Creationist Wisdom #142: Evolution is Witchcraft

WE present to you, dear reader, a letter-to-the-editor titled On Darwin, witchcraft and butterflies, which appears in the Oroville Mercury-Register of Oroville, California. We like that newspaper; they publish the letters of Don Fultz — for example: E=MC Unified.

This one isn’t by Fulz, but it’s one of his neighbors. They’re both located in Butte County.

Unfortunately, we can’t copy the letter. That newspaper is owned by Media News Group, which sues bloggers who excerpt their material without permission. But click over there and read it for yourself. It’s amusing.

It contains a very peculiar treatment of Spontaneous Generation and the Origin of Life. We can see where the letter-writer is going. “Scientists thought X in the past, and X was wrong. Now they think Y. They’re wrong again. But Oogity Boogity is never wrong.”

Copyright © 2010. The Sensuous Curmudgeon. All rights reserved.

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7 responses to “Creationist Wisdom #142: Evolution is Witchcraft

  1. Lewis Thomason

    There are a few people like him in that town, but reading the comments to his letter most people there think he is a nut case.

  2. Arthur C. Clark stated, “Any sufficiently advanced technology is indistinguishable from magic.”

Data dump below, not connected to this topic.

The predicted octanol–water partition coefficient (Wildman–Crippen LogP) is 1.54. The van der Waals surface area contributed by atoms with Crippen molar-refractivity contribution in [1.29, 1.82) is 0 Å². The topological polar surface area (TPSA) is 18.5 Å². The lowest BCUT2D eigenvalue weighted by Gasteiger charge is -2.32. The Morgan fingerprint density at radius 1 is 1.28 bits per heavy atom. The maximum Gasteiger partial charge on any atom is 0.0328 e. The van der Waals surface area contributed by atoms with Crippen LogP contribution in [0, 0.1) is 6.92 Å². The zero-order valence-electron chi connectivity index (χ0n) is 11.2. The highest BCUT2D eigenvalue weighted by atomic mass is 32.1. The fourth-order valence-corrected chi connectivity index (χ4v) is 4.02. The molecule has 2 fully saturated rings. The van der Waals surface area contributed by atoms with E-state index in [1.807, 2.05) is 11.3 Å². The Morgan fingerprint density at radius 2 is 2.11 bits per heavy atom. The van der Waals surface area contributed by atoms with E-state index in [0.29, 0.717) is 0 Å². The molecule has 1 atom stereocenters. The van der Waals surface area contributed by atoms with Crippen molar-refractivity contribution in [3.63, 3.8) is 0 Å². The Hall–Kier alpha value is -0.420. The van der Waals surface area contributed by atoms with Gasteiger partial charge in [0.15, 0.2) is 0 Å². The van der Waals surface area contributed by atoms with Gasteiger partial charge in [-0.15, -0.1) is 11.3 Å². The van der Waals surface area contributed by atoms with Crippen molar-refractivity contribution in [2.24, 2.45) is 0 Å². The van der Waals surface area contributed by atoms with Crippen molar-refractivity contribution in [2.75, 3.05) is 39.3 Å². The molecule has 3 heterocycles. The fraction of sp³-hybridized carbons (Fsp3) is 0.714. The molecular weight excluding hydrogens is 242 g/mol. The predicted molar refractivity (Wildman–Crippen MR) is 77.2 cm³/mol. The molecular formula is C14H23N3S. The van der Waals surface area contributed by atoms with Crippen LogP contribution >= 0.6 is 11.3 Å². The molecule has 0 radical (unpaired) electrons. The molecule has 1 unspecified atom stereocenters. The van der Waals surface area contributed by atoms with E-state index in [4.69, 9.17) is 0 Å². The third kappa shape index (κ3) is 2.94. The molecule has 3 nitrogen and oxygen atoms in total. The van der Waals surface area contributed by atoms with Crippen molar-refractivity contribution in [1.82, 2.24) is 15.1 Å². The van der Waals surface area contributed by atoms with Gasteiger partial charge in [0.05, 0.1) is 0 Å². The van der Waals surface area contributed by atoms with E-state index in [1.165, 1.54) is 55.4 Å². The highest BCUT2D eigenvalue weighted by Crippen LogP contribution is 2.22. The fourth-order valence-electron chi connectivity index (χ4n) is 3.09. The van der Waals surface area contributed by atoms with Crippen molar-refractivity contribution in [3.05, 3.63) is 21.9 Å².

I would say that is true of complex processes in nature as well.

  3. How about the response which says that the caterpillar evolves into a butterfly?

  4. Curmudgeon: “We’re starting to sense some confusion here…”

    Shooting for the understatement of the centuty, I see.

  5. Frank J says:

    Shooting for the understatement of the centuty, I see.

    Just trying to slowly build up to the climax.

  6. “We are never going anywhere near the town of Oroville, California. In fact, we’ll avoid Butte County altogether.”

    Your loss. It’s a beautiful area.

    “I would say that is true of complex processes in nature as well.”

    One of the wonders of science is that, as we know more and more, things get simpler. Evolution via natural selection is a very simple yet powerful way to understand an astonishing variety of seemingly complex phenomena. The most profound and important ideas in science can usually be summed up in a single sentence using common words.

  7. I beautifully agree with LRA:
    “I would say that is true of complex processes in nature as well.”

    But disdainfully disagree with SY:
    “One of the wonders of science is that, as we know more and more, things get simpler.”

    As science advances we see that things are more complex than we imagined.
    Probably your statement applies to technology.

    Summarizing the best ideas in science in a single sentence with lay language is not equivalent to say that things are simpler.